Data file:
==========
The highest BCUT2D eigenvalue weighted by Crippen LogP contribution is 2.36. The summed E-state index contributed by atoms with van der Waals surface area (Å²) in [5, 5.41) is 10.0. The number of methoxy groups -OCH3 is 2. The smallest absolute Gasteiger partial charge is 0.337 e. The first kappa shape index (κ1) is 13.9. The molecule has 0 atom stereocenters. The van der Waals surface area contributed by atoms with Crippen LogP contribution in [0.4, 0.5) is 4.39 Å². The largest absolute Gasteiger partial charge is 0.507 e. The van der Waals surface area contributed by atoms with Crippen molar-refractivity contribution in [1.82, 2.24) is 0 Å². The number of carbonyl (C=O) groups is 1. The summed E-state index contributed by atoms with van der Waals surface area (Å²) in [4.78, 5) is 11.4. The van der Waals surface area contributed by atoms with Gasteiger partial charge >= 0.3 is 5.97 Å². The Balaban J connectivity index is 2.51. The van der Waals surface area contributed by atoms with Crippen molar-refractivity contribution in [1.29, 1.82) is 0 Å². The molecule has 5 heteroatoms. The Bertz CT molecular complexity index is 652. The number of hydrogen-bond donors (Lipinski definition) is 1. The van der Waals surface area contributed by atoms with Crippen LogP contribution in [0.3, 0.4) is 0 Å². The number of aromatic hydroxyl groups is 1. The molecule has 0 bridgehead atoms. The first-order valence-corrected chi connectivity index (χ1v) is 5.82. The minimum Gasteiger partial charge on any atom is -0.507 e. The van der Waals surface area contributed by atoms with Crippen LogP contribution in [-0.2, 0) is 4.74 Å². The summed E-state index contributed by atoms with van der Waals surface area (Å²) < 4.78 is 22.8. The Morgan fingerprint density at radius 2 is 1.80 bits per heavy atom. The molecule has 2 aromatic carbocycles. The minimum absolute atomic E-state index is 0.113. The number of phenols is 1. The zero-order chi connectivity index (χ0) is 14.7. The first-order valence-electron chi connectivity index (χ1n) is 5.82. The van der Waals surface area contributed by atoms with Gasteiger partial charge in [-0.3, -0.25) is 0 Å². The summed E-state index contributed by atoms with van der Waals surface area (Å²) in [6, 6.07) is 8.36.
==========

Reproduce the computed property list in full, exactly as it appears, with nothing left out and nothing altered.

The highest BCUT2D eigenvalue weighted by Crippen LogP contribution is 2.36. The summed E-state index contributed by atoms with van der Waals surface area (Å²) in [5, 5.41) is 10.0. The number of methoxy groups -OCH3 is 2. The smallest absolute Gasteiger partial charge is 0.337 e. The first kappa shape index (κ1) is 13.9. The molecule has 0 atom stereocenters. The van der Waals surface area contributed by atoms with Crippen LogP contribution in [0.4, 0.5) is 4.39 Å². The largest absolute Gasteiger partial charge is 0.507 e. The van der Waals surface area contributed by atoms with Crippen molar-refractivity contribution in [1.82, 2.24) is 0 Å². The number of carbonyl (C=O) groups is 1. The summed E-state index contributed by atoms with van der Waals surface area (Å²) in [4.78, 5) is 11.4. The van der Waals surface area contributed by atoms with Gasteiger partial charge >= 0.3 is 5.97 Å². The Balaban J connectivity index is 2.51. The van der Waals surface area contributed by atoms with Crippen molar-refractivity contribution in [1.29, 1.82) is 0 Å². The molecule has 5 heteroatoms. The Bertz CT molecular complexity index is 652. The number of hydrogen-bond donors (Lipinski definition) is 1. The van der Waals surface area contributed by atoms with Crippen LogP contribution in [0.3, 0.4) is 0 Å². The number of aromatic hydroxyl groups is 1. The molecule has 0 bridgehead atoms. The first-order valence-corrected chi connectivity index (χ1v) is 5.82. The minimum Gasteiger partial charge on any atom is -0.507 e. The van der Waals surface area contributed by atoms with Crippen LogP contribution in [-0.2, 0) is 4.74 Å². The summed E-state index contributed by atoms with van der Waals surface area (Å²) < 4.78 is 22.8. The Morgan fingerprint density at radius 2 is 1.80 bits per heavy atom. The molecule has 2 aromatic carbocycles. The minimum absolute atomic E-state index is 0.113. The number of phenols is 1. The zero-order chi connectivity index (χ0) is 14.7. The first-order valence-electron chi connectivity index (χ1n) is 5.82. The van der Waals surface area contributed by atoms with Gasteiger partial charge in [-0.3, -0.25) is 0 Å². The summed E-state index contributed by atoms with van der Waals surface area (Å²) in [6, 6.07) is 8.36.